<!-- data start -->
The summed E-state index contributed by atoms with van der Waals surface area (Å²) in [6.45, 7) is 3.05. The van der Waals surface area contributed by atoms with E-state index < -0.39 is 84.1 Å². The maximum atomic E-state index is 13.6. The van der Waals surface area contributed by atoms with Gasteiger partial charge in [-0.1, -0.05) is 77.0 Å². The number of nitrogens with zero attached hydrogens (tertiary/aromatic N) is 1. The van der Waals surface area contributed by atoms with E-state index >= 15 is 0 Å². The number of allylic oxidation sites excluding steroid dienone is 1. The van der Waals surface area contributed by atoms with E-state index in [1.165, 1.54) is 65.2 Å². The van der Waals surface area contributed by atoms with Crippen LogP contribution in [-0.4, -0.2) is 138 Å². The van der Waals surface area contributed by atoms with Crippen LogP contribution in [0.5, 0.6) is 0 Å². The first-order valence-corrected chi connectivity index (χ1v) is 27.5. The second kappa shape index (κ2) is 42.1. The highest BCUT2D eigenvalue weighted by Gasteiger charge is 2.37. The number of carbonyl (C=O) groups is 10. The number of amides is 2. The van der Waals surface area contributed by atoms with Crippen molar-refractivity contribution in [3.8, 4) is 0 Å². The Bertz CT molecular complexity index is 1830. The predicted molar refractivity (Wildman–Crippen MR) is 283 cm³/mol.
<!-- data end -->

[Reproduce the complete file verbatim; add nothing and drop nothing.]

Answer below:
The summed E-state index contributed by atoms with van der Waals surface area (Å²) in [6.45, 7) is 3.05. The van der Waals surface area contributed by atoms with E-state index < -0.39 is 84.1 Å². The maximum atomic E-state index is 13.6. The van der Waals surface area contributed by atoms with Gasteiger partial charge in [-0.1, -0.05) is 77.0 Å². The number of nitrogens with zero attached hydrogens (tertiary/aromatic N) is 1. The van der Waals surface area contributed by atoms with E-state index >= 15 is 0 Å². The number of allylic oxidation sites excluding steroid dienone is 1. The van der Waals surface area contributed by atoms with E-state index in [1.165, 1.54) is 65.2 Å². The van der Waals surface area contributed by atoms with Crippen LogP contribution in [-0.4, -0.2) is 138 Å². The van der Waals surface area contributed by atoms with Crippen LogP contribution in [0.5, 0.6) is 0 Å². The first-order valence-corrected chi connectivity index (χ1v) is 27.5. The second kappa shape index (κ2) is 42.1. The highest BCUT2D eigenvalue weighted by Gasteiger charge is 2.37. The number of carbonyl (C=O) groups is 10. The number of amides is 2. The van der Waals surface area contributed by atoms with Crippen molar-refractivity contribution in [3.8, 4) is 0 Å². The Bertz CT molecular complexity index is 1830. The predicted molar refractivity (Wildman–Crippen MR) is 283 cm³/mol.